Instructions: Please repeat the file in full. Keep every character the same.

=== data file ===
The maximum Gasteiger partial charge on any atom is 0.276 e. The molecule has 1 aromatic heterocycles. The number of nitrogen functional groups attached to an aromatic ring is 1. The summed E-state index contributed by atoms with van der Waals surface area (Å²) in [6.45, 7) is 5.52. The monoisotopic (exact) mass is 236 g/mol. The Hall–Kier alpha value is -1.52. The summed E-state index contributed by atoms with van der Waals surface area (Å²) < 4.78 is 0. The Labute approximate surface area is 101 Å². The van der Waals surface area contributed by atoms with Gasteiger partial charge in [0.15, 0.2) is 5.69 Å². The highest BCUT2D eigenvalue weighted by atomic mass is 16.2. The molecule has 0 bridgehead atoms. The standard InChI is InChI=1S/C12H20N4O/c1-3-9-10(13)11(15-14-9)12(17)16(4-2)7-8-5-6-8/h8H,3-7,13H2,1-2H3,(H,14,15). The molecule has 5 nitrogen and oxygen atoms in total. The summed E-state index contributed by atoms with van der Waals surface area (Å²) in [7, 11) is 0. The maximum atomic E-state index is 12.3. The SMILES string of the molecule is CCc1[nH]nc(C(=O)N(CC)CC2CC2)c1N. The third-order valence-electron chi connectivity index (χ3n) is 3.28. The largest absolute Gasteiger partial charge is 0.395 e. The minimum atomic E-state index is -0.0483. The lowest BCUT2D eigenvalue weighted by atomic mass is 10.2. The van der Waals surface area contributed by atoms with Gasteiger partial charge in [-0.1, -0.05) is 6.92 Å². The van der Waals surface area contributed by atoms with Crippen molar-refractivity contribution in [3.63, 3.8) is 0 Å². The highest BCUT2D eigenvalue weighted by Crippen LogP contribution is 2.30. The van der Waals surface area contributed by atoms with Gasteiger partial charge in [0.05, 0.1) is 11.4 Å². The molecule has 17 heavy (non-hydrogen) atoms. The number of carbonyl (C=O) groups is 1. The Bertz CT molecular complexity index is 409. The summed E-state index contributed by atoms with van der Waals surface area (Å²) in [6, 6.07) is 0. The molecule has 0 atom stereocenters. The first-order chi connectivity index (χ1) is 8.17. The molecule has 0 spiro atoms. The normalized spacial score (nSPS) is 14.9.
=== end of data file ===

The maximum Gasteiger partial charge on any atom is 0.276 e. The molecule has 1 aromatic heterocycles. The number of nitrogen functional groups attached to an aromatic ring is 1. The summed E-state index contributed by atoms with van der Waals surface area (Å²) in [6.45, 7) is 5.52. The monoisotopic (exact) mass is 236 g/mol. The Hall–Kier alpha value is -1.52. The summed E-state index contributed by atoms with van der Waals surface area (Å²) < 4.78 is 0. The Labute approximate surface area is 101 Å². The van der Waals surface area contributed by atoms with Gasteiger partial charge in [0.15, 0.2) is 5.69 Å². The highest BCUT2D eigenvalue weighted by atomic mass is 16.2. The molecule has 0 bridgehead atoms. The standard InChI is InChI=1S/C12H20N4O/c1-3-9-10(13)11(15-14-9)12(17)16(4-2)7-8-5-6-8/h8H,3-7,13H2,1-2H3,(H,14,15). The molecule has 5 nitrogen and oxygen atoms in total. The summed E-state index contributed by atoms with van der Waals surface area (Å²) in [7, 11) is 0. The maximum atomic E-state index is 12.3. The SMILES string of the molecule is CCc1[nH]nc(C(=O)N(CC)CC2CC2)c1N. The third-order valence-electron chi connectivity index (χ3n) is 3.28. The largest absolute Gasteiger partial charge is 0.395 e. The minimum atomic E-state index is -0.0483. The lowest BCUT2D eigenvalue weighted by atomic mass is 10.2. The van der Waals surface area contributed by atoms with Gasteiger partial charge in [-0.1, -0.05) is 6.92 Å². The van der Waals surface area contributed by atoms with Crippen molar-refractivity contribution in [3.63, 3.8) is 0 Å². The highest BCUT2D eigenvalue weighted by Crippen LogP contribution is 2.30. The van der Waals surface area contributed by atoms with Gasteiger partial charge in [0.05, 0.1) is 11.4 Å². The molecule has 17 heavy (non-hydrogen) atoms. The number of carbonyl (C=O) groups is 1. The Bertz CT molecular complexity index is 409. The summed E-state index contributed by atoms with van der Waals surface area (Å²) in [6, 6.07) is 0. The molecule has 0 atom stereocenters. The first-order chi connectivity index (χ1) is 8.17. The molecule has 0 spiro atoms. The normalized spacial score (nSPS) is 14.9.